Commemorating the First World War Centennial in Kansas

Month: October 2018 (Page 1 of 3)

The Annals of Kansas, #53

(The following list is the second part of the entry in the Annals for November 11, 1918.  Corrections or additions to this list will be welcome.  Note: we might ask for documentation.)

100 years ago in Kansas…

November 11, 1918

Following is a list of Kansans who received the Distinguished-Service (sic) Cross for “extraordinary heroism in action” in World War I.  The list was compiled from American Decorations, published by the War Department, Washington, D.C., 1927.  It includes native Kansans and others who resided in Kansas at the time of entry into service.  The latter class is designated by an “R.”  Asterisks indicated that the decoration was awarded posthumously.  No equivalent list for the Navy and Marine Corps was available. (1956.) more

The Annals of Kansas, #52

(The following is a summary of the war as produced in The Annals of Kansas, 1886-1925.  This is the first part.)

One hundred years ago in Kansas…

November 11, 1918

  • The Armistice was signed. Kansas celebrated with parades and prayer services.

Approximately 83,000 Kansans served in the war, including those in the Army, Navy, and Marines, and in the armies of Great Britain, France and Canada.  Many enlisted in the early years of the war, and several distinguished themselves in foreign service.  Kansas had little trouble filling her quotas.  The bulk of the men were in the Thirty-fifth, Eighty-ninth, and Forty-second Divisions.  The Thirty-fifth was a Kansas-Missouri organization composed of National Guard units.  It was trained at Camp Doniphan, Okla., and took part in the Battles of St. Mihiel and the Argonne.  The Eighty-ninth was organized and trained at Camp Funston by Maj. Gen. Leonard Wood and also participated in the St. Mihiel and Argonne battles.  The 117th Ammunition Train, sometimes called the Kansas Ammunition Train, was part of the Forty-second, known as the Rainbow Division.  Ten thousand Kansans served in the Navy, and Kansas was the first state to fill its quota in that branch.  One of the largest military camps was established at Camp Funston near Fort Riley.  It had a training capacity of 70,000 men.  Among the outstanding generals in the A.E.F. were Brig. Gen. Harry Smith, Atchison; Brig. Gen. Wilder S. Metcalf, Lawrence, and Maj. Gen. James G. Harbord, Manhattan, who was chief of staff to General Pershing. more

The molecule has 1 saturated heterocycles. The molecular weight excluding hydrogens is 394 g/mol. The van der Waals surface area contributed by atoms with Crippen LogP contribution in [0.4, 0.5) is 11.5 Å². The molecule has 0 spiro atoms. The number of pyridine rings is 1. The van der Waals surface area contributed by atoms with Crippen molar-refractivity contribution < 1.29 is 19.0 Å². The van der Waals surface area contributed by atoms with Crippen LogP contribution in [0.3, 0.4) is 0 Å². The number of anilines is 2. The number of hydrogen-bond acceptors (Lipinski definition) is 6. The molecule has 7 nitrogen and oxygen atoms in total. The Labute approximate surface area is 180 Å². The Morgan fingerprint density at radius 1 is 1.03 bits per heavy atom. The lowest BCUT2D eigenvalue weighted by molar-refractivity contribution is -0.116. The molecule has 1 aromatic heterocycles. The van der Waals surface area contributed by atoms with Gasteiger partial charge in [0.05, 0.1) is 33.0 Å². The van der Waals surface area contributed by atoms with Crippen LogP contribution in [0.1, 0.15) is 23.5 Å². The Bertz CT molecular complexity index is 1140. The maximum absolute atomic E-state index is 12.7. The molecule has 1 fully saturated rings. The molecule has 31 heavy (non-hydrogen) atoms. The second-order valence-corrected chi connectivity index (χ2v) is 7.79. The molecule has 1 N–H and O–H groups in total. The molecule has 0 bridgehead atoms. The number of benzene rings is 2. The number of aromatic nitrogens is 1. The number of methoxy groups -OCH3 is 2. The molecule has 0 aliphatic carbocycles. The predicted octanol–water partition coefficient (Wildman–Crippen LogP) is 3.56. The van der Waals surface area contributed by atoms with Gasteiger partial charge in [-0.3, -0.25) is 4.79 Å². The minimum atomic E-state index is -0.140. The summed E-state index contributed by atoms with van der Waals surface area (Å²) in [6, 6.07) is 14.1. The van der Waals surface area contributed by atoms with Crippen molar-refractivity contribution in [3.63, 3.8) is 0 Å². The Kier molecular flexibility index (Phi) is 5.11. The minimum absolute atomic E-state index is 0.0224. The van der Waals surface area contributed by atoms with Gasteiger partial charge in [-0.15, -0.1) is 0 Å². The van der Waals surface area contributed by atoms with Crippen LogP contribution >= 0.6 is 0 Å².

C-SPAN3, November 4

It may be my imagination, but for the weekend before the 100th anniversary of the Armistice, C-SPAN’s programming seems a bit light.  Perhaps they are saving it all for next weekend.

As usual, all times are Central.

New Books on World War I.  Airs at 8:00 a.m. Sunday, November 4th. more

Peace and Remembrance

(From the website of the National World War I Museum and Memorial, Kansas City, Missouri.) No automatic alt text available.

Friday-Sunday, Nov. 2‑11, 2018

For the nine days leading up to the Armistice, the official WWI memorial of the United States will be illuminated with a nearly 55 million pixel, 800,000 lumens display featuring more than 5,000 poppies each evening in a massive and moving light installation. At the top of each hour and at 30 minutes past each hour, special presentations of images, footage and details about World War I will appear. Peace and Remembrance marks the centennial of the Armistice of 1918 that brought an end to WWI, with each day of the installation leading up to the Armistice signifying one million of the total nine million combatant deaths of the conflict. more